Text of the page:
I thought my 11-year-old daughter looked weirdly flushed at the park the other day. She was pushing her younger brother on a swing in the shade, and it was a warm day, but still, winter. I felt her cheek with the back of my hand; her skin was cool, not feverishly warm. She assured me that she felt ok. Then I realised it was pink blush from the makeup bag I leave beside my ensuite vanity. Ah, yes. It begins.
I don’t mind her mucking around with a bit of lip gloss and nail polish occasionally, and it’s cute to see this whole ‘tween’ stage happening, but I can’t help proceeding with caution when it comes to letting any of our kids spend a great deal of time, effort, and mental space on their appearance, or other people’s.
We live in a world where it is practically considered morally unacceptable to not be physically attractive according to narrowly-defined standards of physical beauty. You don’t need to look far for evidence of this prejudice; writer Carly Findlay is one voice of authority.
In a recent article in The Sydney Morning Herald she in part describes the fear, insensitivity, and abuse she has endured because of her visible difference as a result of her ichthyosis, a genetic skin disorder.
My husband and I tell our children that everyone is different, with different looks and different talents and special gifts, and that the most beautiful thing about any person is the beauty of their soul.
It’s a conversation that is ongoing; I find that at different times all of our kids need reminding that people come in many different shapes, sizes, and colours, and we can never judge a person by their appearance and that we never need to meet others’ expectations of what “looks good” either.
We can tell our kids, and ourselves, that what’s inside counts the most, but as Catholics we have more to offer than this platitude in our 2000+ years of encounter with the source of all beauty.
My favourite image of feminine beauty is from a poem by St Therese of Lisieux, An Unpetalled Rose. In it she expresses her wish to be a rose devoid of petals because they have been strewn to soften the path of Jesus’ feet on earth, from his first baby steps to his steps on the way to his crucifixion. There is no question of the ‘use’ of another person or allowing oneself to be used here; only mutual, loving, sacrifice.
If you haven’t encountered this poem, you might think it sweet, maybe too sweet, and move on. But stop here with me and think about this a bit. She wanted to be the dead rose head – with the petals already trampled on and rotted, unnoticed even by the playful toddler Jesus or the dying Jesus.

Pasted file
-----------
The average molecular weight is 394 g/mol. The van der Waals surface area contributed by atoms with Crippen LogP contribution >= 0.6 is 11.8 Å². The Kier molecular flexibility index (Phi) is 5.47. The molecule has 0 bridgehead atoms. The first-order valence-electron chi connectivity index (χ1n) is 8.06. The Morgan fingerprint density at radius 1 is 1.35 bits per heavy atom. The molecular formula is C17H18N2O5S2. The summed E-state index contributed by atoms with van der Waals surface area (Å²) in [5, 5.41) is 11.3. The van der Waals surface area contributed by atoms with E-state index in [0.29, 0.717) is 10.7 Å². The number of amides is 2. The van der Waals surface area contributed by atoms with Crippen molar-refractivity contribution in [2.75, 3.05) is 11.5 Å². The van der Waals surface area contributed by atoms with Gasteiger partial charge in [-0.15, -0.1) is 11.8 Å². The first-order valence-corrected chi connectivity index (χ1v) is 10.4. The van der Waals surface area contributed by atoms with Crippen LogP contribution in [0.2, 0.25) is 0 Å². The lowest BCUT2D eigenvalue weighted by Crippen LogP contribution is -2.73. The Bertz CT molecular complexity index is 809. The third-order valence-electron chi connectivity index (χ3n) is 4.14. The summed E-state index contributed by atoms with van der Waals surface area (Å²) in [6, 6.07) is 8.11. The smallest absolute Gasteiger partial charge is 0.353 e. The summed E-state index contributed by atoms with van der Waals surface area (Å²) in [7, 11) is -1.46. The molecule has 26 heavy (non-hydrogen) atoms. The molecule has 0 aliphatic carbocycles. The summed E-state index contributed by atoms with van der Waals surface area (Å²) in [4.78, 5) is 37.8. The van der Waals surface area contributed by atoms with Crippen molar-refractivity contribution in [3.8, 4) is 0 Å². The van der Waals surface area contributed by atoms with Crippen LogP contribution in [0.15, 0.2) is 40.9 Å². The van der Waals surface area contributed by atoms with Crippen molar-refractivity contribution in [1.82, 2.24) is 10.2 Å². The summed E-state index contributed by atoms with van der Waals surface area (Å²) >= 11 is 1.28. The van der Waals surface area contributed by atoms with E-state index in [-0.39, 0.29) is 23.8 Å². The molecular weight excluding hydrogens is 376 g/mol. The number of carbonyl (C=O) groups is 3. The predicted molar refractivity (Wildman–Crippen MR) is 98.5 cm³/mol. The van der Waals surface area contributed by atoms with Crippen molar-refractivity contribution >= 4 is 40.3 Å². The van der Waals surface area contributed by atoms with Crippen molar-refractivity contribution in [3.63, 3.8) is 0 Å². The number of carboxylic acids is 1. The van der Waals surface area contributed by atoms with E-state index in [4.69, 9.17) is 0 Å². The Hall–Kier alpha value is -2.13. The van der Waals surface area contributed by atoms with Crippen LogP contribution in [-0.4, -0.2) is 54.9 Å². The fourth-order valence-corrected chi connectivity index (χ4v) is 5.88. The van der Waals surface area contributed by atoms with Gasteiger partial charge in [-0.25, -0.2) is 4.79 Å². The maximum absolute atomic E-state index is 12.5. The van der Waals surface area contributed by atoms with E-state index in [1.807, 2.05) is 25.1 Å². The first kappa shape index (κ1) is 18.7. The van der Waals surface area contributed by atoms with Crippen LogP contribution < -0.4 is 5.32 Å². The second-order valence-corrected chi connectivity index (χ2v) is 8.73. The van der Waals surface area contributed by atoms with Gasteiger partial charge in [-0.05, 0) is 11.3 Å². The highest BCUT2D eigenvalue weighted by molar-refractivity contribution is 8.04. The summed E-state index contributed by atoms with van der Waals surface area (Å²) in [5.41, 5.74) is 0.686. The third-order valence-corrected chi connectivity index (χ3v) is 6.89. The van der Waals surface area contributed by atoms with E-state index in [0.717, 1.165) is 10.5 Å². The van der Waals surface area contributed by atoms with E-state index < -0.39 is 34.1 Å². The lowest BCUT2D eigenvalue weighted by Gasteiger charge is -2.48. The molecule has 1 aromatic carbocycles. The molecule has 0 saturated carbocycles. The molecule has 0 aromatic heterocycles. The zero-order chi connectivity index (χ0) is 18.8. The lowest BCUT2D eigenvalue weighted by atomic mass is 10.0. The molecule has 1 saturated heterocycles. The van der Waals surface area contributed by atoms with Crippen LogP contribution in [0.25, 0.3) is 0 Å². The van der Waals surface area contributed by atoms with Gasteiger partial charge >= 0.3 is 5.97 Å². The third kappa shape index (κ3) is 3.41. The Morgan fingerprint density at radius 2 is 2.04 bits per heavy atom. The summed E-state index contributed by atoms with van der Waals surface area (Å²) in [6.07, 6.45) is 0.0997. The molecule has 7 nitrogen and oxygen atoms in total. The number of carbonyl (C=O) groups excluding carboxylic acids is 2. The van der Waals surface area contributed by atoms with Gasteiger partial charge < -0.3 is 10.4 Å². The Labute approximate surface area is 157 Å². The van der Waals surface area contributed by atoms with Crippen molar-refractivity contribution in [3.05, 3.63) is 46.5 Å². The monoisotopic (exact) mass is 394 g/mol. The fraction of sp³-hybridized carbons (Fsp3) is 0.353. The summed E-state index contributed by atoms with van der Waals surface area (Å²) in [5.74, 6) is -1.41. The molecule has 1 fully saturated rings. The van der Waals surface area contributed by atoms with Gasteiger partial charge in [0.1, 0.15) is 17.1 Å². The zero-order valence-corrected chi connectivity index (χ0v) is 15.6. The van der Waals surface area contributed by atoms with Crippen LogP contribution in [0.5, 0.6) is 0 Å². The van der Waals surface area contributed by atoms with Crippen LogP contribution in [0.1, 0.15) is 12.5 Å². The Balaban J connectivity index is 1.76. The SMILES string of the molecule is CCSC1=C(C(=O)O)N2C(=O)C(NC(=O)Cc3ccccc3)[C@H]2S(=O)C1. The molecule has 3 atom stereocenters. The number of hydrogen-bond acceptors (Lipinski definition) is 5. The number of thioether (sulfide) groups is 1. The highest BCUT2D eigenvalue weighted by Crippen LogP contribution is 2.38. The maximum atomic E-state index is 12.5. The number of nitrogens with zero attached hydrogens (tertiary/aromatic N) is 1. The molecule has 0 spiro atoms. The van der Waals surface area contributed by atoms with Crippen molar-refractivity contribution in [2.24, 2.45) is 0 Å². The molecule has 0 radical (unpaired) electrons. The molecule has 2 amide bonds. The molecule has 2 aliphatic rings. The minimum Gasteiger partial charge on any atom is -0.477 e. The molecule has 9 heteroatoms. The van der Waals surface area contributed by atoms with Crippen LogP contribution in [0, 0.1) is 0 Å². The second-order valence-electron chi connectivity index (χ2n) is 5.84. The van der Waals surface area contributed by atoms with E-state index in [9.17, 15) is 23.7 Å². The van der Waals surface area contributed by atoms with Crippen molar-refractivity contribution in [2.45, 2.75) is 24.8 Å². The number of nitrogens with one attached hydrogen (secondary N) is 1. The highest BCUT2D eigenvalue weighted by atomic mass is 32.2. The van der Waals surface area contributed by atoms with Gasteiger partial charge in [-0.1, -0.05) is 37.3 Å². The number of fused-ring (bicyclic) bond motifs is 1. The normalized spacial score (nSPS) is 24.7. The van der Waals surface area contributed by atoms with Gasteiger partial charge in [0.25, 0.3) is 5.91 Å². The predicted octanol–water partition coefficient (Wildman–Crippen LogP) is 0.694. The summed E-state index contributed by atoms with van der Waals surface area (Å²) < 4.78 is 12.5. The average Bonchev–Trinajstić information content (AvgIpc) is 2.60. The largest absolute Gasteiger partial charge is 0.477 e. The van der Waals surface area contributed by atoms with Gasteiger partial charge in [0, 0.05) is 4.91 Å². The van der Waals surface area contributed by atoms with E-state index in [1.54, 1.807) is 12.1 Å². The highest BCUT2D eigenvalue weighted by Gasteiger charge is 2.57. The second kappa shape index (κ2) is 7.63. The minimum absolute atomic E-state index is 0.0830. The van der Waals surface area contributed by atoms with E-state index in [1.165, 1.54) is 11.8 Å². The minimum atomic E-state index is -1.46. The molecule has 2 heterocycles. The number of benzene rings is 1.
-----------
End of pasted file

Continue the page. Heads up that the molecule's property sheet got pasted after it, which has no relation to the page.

This is not an image of girly sweetness or plaster saint holiness. A rose is a typical image of femininity, and St Therese loves them, but here she inverted it into an image of voluntary poverty, of the cross and death in intense identification with Christ. Like the saint, this poetic image is confident, creative, mysterious, and powerful.
I’m sure that St Therese, who thought of herself as a “little flower,” identified just as much with this denuded rose. It is no longer recognisable as a rose; in the poem it isn’t fit to join the ones decorating the “feast” of heaven. It is “just flung out to blow away”. There are the people whose giftedness and successes are evident, and then there is Therese, who saw herself as having “squandered” her life out of love for Christ, expending everything she possesses for no reward, not even an assurance of heaven, but with joyful abandon.
For me the unpetalled rose is a powerful image of strength born of a woman’s love, deeply rooted in God’s sacrificial love for her. It contrasts the well-intentioned but sometimes harsh expectations for women in general to remain beautiful inside and out, to be empowered, to “shine.”
But at the same time it encourages me to look for more beauty in my life, to know where my power lies, and to shine in a very personal and particular way.
On many levels I’m drawn to wonder over this mental image as no cover on a magazine or pixels on a screen could ever do. In offering a perspective on a loss of beauty as being very beautiful it offers a bulwark against the fear of growing old, of the diminishment of one’s mental and physical strength and attractiveness.
Other renderings of feminine beauty may be very beautiful, and I can enjoy them too, especially with my daughters who still need to come to know and understand the culture they live in. And many images of Christ’s mother, for example in Michelangelo’s Pietà are beautiful and can inspire us to greater love, but St Therese’s unpetalled rose is also a Marian image, and a very good one.